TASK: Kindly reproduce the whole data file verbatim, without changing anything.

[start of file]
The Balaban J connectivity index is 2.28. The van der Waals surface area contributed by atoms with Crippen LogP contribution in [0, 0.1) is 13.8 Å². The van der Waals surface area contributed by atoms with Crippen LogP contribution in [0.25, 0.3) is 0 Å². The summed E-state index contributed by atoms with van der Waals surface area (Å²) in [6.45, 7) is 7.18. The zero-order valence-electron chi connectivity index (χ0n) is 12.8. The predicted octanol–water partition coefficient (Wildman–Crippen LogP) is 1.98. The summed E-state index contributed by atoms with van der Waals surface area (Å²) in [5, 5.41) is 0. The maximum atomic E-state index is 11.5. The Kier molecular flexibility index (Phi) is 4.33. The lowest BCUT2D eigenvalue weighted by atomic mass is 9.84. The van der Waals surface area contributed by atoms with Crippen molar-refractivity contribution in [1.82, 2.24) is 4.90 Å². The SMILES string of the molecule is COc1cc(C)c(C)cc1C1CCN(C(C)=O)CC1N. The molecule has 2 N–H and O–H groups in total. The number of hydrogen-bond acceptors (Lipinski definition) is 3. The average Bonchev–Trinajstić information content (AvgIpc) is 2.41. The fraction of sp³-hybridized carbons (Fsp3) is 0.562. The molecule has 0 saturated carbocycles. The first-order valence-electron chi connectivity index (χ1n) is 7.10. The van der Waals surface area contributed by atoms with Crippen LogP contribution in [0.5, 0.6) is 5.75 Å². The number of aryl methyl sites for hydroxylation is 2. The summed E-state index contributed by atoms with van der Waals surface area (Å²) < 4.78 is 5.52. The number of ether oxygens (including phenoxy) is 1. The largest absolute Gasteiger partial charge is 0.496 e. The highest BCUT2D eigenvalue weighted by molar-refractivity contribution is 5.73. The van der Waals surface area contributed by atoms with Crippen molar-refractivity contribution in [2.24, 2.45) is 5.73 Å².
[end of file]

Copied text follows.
The Balaban J connectivity index is 2.28. The van der Waals surface area contributed by atoms with Crippen LogP contribution in [0, 0.1) is 13.8 Å². The van der Waals surface area contributed by atoms with Crippen LogP contribution in [0.25, 0.3) is 0 Å². The summed E-state index contributed by atoms with van der Waals surface area (Å²) in [6.45, 7) is 7.18. The zero-order valence-electron chi connectivity index (χ0n) is 12.8. The predicted octanol–water partition coefficient (Wildman–Crippen LogP) is 1.98. The summed E-state index contributed by atoms with van der Waals surface area (Å²) in [5, 5.41) is 0. The maximum atomic E-state index is 11.5. The Kier molecular flexibility index (Phi) is 4.33. The lowest BCUT2D eigenvalue weighted by atomic mass is 9.84. The van der Waals surface area contributed by atoms with Crippen molar-refractivity contribution in [1.82, 2.24) is 4.90 Å². The SMILES string of the molecule is COc1cc(C)c(C)cc1C1CCN(C(C)=O)CC1N. The molecule has 2 N–H and O–H groups in total. The number of hydrogen-bond acceptors (Lipinski definition) is 3. The average Bonchev–Trinajstić information content (AvgIpc) is 2.41. The fraction of sp³-hybridized carbons (Fsp3) is 0.562. The molecule has 0 saturated carbocycles. The first-order valence-electron chi connectivity index (χ1n) is 7.10. The van der Waals surface area contributed by atoms with Crippen LogP contribution in [0.5, 0.6) is 5.75 Å². The number of aryl methyl sites for hydroxylation is 2. The summed E-state index contributed by atoms with van der Waals surface area (Å²) < 4.78 is 5.52. The number of ether oxygens (including phenoxy) is 1. The largest absolute Gasteiger partial charge is 0.496 e. The highest BCUT2D eigenvalue weighted by molar-refractivity contribution is 5.73. The van der Waals surface area contributed by atoms with Crippen molar-refractivity contribution in [2.24, 2.45) is 5.73 Å².